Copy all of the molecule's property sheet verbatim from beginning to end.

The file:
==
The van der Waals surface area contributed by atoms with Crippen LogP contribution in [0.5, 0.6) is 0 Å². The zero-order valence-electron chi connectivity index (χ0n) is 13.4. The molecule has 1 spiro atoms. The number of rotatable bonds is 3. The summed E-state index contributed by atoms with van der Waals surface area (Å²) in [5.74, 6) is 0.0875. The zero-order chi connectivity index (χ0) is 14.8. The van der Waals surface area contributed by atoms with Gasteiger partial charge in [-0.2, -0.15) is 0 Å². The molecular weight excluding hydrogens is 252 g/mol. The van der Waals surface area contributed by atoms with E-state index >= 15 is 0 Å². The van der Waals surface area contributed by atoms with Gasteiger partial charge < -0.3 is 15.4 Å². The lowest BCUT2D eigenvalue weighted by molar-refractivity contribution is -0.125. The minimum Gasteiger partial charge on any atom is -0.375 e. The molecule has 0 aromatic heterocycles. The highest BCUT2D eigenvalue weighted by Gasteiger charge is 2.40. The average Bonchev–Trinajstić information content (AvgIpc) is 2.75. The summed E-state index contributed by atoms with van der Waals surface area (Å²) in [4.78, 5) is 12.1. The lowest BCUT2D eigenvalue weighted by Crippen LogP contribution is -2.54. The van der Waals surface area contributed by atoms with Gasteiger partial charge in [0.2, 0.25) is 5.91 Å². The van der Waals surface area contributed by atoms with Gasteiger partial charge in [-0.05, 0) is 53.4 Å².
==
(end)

The van der Waals surface area contributed by atoms with Crippen LogP contribution in [0.5, 0.6) is 0 Å². The zero-order valence-electron chi connectivity index (χ0n) is 13.4. The molecule has 1 spiro atoms. The number of rotatable bonds is 3. The summed E-state index contributed by atoms with van der Waals surface area (Å²) in [5.74, 6) is 0.0875. The zero-order chi connectivity index (χ0) is 14.8. The van der Waals surface area contributed by atoms with Gasteiger partial charge in [-0.2, -0.15) is 0 Å². The molecular weight excluding hydrogens is 252 g/mol. The van der Waals surface area contributed by atoms with E-state index >= 15 is 0 Å². The van der Waals surface area contributed by atoms with Gasteiger partial charge < -0.3 is 15.4 Å². The lowest BCUT2D eigenvalue weighted by molar-refractivity contribution is -0.125. The minimum Gasteiger partial charge on any atom is -0.375 e. The molecule has 0 aromatic heterocycles. The highest BCUT2D eigenvalue weighted by Gasteiger charge is 2.40. The average Bonchev–Trinajstić information content (AvgIpc) is 2.75. The summed E-state index contributed by atoms with van der Waals surface area (Å²) in [4.78, 5) is 12.1. The lowest BCUT2D eigenvalue weighted by Crippen LogP contribution is -2.54. The van der Waals surface area contributed by atoms with Gasteiger partial charge in [0.2, 0.25) is 5.91 Å². The van der Waals surface area contributed by atoms with Gasteiger partial charge in [-0.05, 0) is 53.4 Å².